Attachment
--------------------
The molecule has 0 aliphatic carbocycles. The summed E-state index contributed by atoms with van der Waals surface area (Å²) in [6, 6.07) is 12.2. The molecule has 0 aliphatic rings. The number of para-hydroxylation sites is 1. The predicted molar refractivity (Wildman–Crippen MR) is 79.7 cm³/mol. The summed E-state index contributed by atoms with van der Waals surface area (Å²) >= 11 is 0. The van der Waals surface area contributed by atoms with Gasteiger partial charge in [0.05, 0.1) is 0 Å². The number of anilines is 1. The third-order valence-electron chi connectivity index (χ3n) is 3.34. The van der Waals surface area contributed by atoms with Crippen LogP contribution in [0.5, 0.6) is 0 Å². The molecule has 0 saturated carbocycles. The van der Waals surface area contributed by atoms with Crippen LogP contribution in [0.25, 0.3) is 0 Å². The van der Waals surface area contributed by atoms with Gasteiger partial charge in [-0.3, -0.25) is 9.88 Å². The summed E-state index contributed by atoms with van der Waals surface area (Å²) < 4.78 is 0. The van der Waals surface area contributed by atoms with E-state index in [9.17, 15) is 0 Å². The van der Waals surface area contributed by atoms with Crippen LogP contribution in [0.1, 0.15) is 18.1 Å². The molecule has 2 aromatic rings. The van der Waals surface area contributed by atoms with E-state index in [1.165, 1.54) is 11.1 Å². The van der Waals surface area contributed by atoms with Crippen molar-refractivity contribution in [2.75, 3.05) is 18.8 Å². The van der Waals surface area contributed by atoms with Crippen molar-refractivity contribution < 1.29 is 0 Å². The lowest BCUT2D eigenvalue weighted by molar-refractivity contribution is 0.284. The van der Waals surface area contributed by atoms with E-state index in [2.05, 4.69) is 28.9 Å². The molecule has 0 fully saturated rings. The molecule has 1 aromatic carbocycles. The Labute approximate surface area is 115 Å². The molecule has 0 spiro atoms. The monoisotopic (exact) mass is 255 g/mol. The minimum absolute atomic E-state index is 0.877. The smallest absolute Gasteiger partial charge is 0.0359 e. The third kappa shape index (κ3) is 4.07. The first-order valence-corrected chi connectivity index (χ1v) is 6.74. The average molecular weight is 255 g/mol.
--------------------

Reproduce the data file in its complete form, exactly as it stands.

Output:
The molecule has 0 aliphatic carbocycles. The summed E-state index contributed by atoms with van der Waals surface area (Å²) in [6, 6.07) is 12.2. The molecule has 0 aliphatic rings. The number of para-hydroxylation sites is 1. The predicted molar refractivity (Wildman–Crippen MR) is 79.7 cm³/mol. The summed E-state index contributed by atoms with van der Waals surface area (Å²) >= 11 is 0. The van der Waals surface area contributed by atoms with Gasteiger partial charge in [0.05, 0.1) is 0 Å². The number of anilines is 1. The third-order valence-electron chi connectivity index (χ3n) is 3.34. The van der Waals surface area contributed by atoms with Crippen LogP contribution in [0.5, 0.6) is 0 Å². The molecule has 0 saturated carbocycles. The van der Waals surface area contributed by atoms with Crippen LogP contribution in [0.25, 0.3) is 0 Å². The van der Waals surface area contributed by atoms with Gasteiger partial charge in [-0.3, -0.25) is 9.88 Å². The summed E-state index contributed by atoms with van der Waals surface area (Å²) < 4.78 is 0. The van der Waals surface area contributed by atoms with E-state index in [9.17, 15) is 0 Å². The van der Waals surface area contributed by atoms with Crippen LogP contribution in [0.1, 0.15) is 18.1 Å². The molecule has 2 aromatic rings. The van der Waals surface area contributed by atoms with E-state index in [1.165, 1.54) is 11.1 Å². The van der Waals surface area contributed by atoms with Crippen molar-refractivity contribution in [2.75, 3.05) is 18.8 Å². The van der Waals surface area contributed by atoms with Crippen molar-refractivity contribution < 1.29 is 0 Å². The lowest BCUT2D eigenvalue weighted by molar-refractivity contribution is 0.284. The van der Waals surface area contributed by atoms with E-state index in [2.05, 4.69) is 28.9 Å². The molecule has 0 fully saturated rings. The molecule has 1 aromatic carbocycles. The Labute approximate surface area is 115 Å². The molecule has 0 spiro atoms. The monoisotopic (exact) mass is 255 g/mol. The minimum absolute atomic E-state index is 0.877. The smallest absolute Gasteiger partial charge is 0.0359 e. The third kappa shape index (κ3) is 4.07. The first-order valence-corrected chi connectivity index (χ1v) is 6.74. The average molecular weight is 255 g/mol.